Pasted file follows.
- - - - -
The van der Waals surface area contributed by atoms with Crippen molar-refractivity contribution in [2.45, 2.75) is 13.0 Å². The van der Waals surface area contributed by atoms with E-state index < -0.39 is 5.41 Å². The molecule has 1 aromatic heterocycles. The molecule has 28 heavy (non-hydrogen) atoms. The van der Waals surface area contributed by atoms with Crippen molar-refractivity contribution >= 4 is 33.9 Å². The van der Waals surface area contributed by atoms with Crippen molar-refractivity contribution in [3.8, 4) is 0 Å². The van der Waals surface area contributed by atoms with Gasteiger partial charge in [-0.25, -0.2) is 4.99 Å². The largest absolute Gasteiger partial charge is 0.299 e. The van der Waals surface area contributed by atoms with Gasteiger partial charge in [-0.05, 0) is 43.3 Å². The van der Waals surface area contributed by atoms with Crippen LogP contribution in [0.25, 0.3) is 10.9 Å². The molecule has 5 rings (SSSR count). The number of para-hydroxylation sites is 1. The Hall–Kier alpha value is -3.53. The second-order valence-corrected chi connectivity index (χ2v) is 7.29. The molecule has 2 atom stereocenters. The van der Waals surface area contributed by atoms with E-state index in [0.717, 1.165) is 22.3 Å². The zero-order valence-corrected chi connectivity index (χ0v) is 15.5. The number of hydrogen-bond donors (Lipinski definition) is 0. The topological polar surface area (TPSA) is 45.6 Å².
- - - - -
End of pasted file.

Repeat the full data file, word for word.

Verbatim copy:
The van der Waals surface area contributed by atoms with Crippen molar-refractivity contribution in [2.45, 2.75) is 13.0 Å². The van der Waals surface area contributed by atoms with E-state index < -0.39 is 5.41 Å². The molecule has 1 aromatic heterocycles. The molecule has 28 heavy (non-hydrogen) atoms. The van der Waals surface area contributed by atoms with Crippen molar-refractivity contribution >= 4 is 33.9 Å². The van der Waals surface area contributed by atoms with Crippen molar-refractivity contribution in [3.8, 4) is 0 Å². The van der Waals surface area contributed by atoms with Gasteiger partial charge in [-0.25, -0.2) is 4.99 Å². The largest absolute Gasteiger partial charge is 0.299 e. The van der Waals surface area contributed by atoms with Gasteiger partial charge in [-0.05, 0) is 43.3 Å². The van der Waals surface area contributed by atoms with Crippen LogP contribution in [0.25, 0.3) is 10.9 Å². The molecule has 5 rings (SSSR count). The number of para-hydroxylation sites is 1. The Hall–Kier alpha value is -3.53. The second-order valence-corrected chi connectivity index (χ2v) is 7.29. The molecule has 2 atom stereocenters. The van der Waals surface area contributed by atoms with E-state index in [0.717, 1.165) is 22.3 Å². The zero-order valence-corrected chi connectivity index (χ0v) is 15.5. The number of hydrogen-bond donors (Lipinski definition) is 0. The topological polar surface area (TPSA) is 45.6 Å².